Coronavirus challenges highlight importance of physical activity and sport for children
Our latest Active Lives Children and Young People Survey report evidences the benefits on mental health and loneliness. Existing inequalities have widened, and new issues have arisen with boys losing active habits.
Children and young people’s activity levels continue to be negatively impacted by the ongoing coronavirus (Covid-19) pandemic at a time when getting active is more important than ever for their mental and physical wellbeing.
Today’s publication of our Active Lives Children and Young People Survey report, which covers the 2020-21 academic year, shows that while there's been no overall decrease in activity levels compared to the previous academic year, existing inequalities have widened while enjoyment and confidence in taking part are down, and there are new short-term issues that need to be considered so they don't become long-term trends.
Positively, the results provide further evidence that active children have higher levels of mental wellbeing and illustrate the role sport and physical activity can play in supporting them amid rising levels of loneliness and declining mental health during the pandemic.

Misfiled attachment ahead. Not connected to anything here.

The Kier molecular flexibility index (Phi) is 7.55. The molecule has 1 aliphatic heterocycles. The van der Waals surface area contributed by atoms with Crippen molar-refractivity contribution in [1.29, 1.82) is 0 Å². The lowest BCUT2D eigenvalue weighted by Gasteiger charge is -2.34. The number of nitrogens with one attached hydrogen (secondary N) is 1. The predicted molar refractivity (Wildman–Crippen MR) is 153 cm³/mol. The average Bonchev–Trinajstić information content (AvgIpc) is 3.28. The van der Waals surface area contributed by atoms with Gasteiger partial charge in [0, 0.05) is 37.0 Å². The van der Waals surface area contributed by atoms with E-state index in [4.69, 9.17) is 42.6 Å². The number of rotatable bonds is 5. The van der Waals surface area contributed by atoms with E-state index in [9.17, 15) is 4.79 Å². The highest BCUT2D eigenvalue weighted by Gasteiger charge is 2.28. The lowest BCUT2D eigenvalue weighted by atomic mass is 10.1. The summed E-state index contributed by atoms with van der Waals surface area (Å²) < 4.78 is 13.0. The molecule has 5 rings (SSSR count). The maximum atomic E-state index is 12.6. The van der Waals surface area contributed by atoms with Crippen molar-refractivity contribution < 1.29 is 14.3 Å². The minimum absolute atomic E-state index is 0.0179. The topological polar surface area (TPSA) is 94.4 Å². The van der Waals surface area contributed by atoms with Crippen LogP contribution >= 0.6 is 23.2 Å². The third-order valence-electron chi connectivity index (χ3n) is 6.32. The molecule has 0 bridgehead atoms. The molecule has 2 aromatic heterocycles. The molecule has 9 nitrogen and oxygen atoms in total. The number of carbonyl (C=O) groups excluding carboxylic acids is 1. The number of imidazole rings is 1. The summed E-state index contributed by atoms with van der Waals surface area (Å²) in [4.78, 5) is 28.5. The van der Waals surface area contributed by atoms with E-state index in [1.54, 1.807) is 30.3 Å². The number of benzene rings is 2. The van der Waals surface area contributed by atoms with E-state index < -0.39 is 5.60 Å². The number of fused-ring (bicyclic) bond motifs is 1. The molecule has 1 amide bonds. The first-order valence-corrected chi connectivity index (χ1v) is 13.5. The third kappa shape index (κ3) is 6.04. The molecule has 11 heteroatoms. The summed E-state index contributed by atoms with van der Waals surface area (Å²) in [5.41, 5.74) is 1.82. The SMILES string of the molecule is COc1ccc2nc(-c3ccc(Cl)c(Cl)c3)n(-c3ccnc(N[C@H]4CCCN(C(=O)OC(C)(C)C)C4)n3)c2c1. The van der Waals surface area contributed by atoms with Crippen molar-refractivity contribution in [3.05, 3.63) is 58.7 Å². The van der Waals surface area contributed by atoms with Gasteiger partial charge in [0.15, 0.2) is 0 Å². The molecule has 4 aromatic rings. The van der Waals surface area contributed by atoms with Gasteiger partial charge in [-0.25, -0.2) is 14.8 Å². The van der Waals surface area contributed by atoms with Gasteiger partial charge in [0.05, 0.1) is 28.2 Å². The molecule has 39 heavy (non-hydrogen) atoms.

We also know that active children do better at school in attainment and achievement – so there's a dual benefit to taking part amid ongoing uncertainty.
In general, there were lower activity levels when there were more coronavirus restrictions in place – which illustrates the importance of protecting and supporting sport and physical activity opportunities in schools, the active commute to school and the other organised sport in children and young people's lives.
Worryingly, the new findings reveal that existing inequalities have been exacerbated and there’s also been a drop in activity levels for boys that brings them in-line with girls’ activity levels, with girls having traditionally been less likely to take part.
It’s a new problem that’s arisen since coronavirus emerged and there's a risk of it becoming a longer-term trend if it's not addressed.
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